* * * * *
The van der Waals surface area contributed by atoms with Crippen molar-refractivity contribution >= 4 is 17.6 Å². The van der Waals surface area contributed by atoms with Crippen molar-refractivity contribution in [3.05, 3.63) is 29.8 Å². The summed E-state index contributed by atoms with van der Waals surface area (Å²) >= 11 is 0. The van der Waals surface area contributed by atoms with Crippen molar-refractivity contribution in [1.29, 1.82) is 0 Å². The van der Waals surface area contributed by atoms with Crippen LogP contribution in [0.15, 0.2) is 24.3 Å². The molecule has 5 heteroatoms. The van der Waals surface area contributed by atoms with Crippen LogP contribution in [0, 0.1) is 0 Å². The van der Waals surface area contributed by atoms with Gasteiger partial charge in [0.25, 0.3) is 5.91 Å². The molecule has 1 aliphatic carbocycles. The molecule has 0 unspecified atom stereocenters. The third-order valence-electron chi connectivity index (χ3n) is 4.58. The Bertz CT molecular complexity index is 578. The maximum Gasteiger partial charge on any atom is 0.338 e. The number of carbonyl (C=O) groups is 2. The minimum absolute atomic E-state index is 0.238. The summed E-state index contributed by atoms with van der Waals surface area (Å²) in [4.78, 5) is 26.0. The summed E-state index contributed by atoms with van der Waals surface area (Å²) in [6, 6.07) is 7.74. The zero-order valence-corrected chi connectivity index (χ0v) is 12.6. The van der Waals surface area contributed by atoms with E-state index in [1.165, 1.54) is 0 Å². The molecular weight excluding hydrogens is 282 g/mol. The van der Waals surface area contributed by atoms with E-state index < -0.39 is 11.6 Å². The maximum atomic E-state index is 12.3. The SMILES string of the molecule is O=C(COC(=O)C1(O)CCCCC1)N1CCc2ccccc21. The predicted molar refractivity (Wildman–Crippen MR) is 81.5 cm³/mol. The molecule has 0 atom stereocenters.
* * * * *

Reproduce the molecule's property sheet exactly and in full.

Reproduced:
The van der Waals surface area contributed by atoms with Crippen molar-refractivity contribution >= 4 is 17.6 Å². The van der Waals surface area contributed by atoms with Crippen molar-refractivity contribution in [3.05, 3.63) is 29.8 Å². The summed E-state index contributed by atoms with van der Waals surface area (Å²) >= 11 is 0. The van der Waals surface area contributed by atoms with Crippen molar-refractivity contribution in [1.29, 1.82) is 0 Å². The van der Waals surface area contributed by atoms with Crippen LogP contribution in [0.15, 0.2) is 24.3 Å². The molecule has 5 heteroatoms. The van der Waals surface area contributed by atoms with Crippen LogP contribution in [0, 0.1) is 0 Å². The van der Waals surface area contributed by atoms with Gasteiger partial charge in [0.25, 0.3) is 5.91 Å². The molecule has 1 aliphatic carbocycles. The molecule has 0 unspecified atom stereocenters. The third-order valence-electron chi connectivity index (χ3n) is 4.58. The Bertz CT molecular complexity index is 578. The maximum Gasteiger partial charge on any atom is 0.338 e. The number of carbonyl (C=O) groups is 2. The minimum absolute atomic E-state index is 0.238. The summed E-state index contributed by atoms with van der Waals surface area (Å²) in [4.78, 5) is 26.0. The summed E-state index contributed by atoms with van der Waals surface area (Å²) in [6, 6.07) is 7.74. The zero-order valence-corrected chi connectivity index (χ0v) is 12.6. The van der Waals surface area contributed by atoms with E-state index in [1.165, 1.54) is 0 Å². The molecular weight excluding hydrogens is 282 g/mol. The van der Waals surface area contributed by atoms with E-state index < -0.39 is 11.6 Å². The maximum atomic E-state index is 12.3. The SMILES string of the molecule is O=C(COC(=O)C1(O)CCCCC1)N1CCc2ccccc21. The predicted molar refractivity (Wildman–Crippen MR) is 81.5 cm³/mol. The molecule has 0 atom stereocenters.